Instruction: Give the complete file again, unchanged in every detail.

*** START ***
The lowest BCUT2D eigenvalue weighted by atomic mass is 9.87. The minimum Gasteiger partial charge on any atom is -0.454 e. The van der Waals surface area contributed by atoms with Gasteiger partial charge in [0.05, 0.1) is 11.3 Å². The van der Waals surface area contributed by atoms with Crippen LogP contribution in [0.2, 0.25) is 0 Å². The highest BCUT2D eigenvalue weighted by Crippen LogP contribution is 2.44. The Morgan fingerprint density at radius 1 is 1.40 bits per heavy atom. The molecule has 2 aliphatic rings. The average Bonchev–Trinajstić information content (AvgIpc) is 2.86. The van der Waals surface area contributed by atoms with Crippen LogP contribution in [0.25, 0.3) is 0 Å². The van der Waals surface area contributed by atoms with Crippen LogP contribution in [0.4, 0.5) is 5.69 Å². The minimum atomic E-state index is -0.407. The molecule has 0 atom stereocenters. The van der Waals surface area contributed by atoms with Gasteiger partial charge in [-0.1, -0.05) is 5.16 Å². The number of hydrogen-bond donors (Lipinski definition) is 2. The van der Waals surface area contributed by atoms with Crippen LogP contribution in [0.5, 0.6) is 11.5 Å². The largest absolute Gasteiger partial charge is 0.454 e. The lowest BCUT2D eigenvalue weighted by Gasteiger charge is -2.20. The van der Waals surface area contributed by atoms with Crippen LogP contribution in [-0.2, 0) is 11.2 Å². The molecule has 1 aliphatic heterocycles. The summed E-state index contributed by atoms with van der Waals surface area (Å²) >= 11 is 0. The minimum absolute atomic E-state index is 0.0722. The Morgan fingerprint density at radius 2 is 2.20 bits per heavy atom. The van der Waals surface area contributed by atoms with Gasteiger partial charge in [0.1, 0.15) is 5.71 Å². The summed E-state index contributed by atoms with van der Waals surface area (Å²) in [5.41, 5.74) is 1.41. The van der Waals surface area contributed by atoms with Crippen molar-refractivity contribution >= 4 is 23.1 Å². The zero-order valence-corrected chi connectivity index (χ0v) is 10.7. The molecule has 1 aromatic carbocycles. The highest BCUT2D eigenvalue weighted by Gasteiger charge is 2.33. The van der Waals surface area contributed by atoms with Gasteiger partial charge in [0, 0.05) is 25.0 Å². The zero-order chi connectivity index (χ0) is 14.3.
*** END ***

The lowest BCUT2D eigenvalue weighted by atomic mass is 9.87. The minimum Gasteiger partial charge on any atom is -0.454 e. The van der Waals surface area contributed by atoms with Gasteiger partial charge in [0.05, 0.1) is 11.3 Å². The van der Waals surface area contributed by atoms with Crippen LogP contribution in [0.2, 0.25) is 0 Å². The highest BCUT2D eigenvalue weighted by Crippen LogP contribution is 2.44. The Morgan fingerprint density at radius 1 is 1.40 bits per heavy atom. The molecule has 2 aliphatic rings. The average Bonchev–Trinajstić information content (AvgIpc) is 2.86. The van der Waals surface area contributed by atoms with Crippen LogP contribution in [0.25, 0.3) is 0 Å². The van der Waals surface area contributed by atoms with Crippen LogP contribution in [0.4, 0.5) is 5.69 Å². The minimum atomic E-state index is -0.407. The molecule has 0 atom stereocenters. The van der Waals surface area contributed by atoms with Gasteiger partial charge in [-0.1, -0.05) is 5.16 Å². The number of hydrogen-bond donors (Lipinski definition) is 2. The van der Waals surface area contributed by atoms with Crippen LogP contribution in [0.5, 0.6) is 11.5 Å². The largest absolute Gasteiger partial charge is 0.454 e. The lowest BCUT2D eigenvalue weighted by Gasteiger charge is -2.20. The van der Waals surface area contributed by atoms with Crippen LogP contribution in [-0.2, 0) is 11.2 Å². The molecule has 1 aliphatic heterocycles. The summed E-state index contributed by atoms with van der Waals surface area (Å²) >= 11 is 0. The minimum absolute atomic E-state index is 0.0722. The Morgan fingerprint density at radius 2 is 2.20 bits per heavy atom. The van der Waals surface area contributed by atoms with Gasteiger partial charge in [0.1, 0.15) is 5.71 Å². The summed E-state index contributed by atoms with van der Waals surface area (Å²) in [5.41, 5.74) is 1.41. The van der Waals surface area contributed by atoms with Crippen molar-refractivity contribution >= 4 is 23.1 Å². The zero-order valence-corrected chi connectivity index (χ0v) is 10.7. The molecule has 1 aromatic carbocycles. The highest BCUT2D eigenvalue weighted by Gasteiger charge is 2.33. The van der Waals surface area contributed by atoms with Gasteiger partial charge in [0, 0.05) is 25.0 Å². The zero-order chi connectivity index (χ0) is 14.3.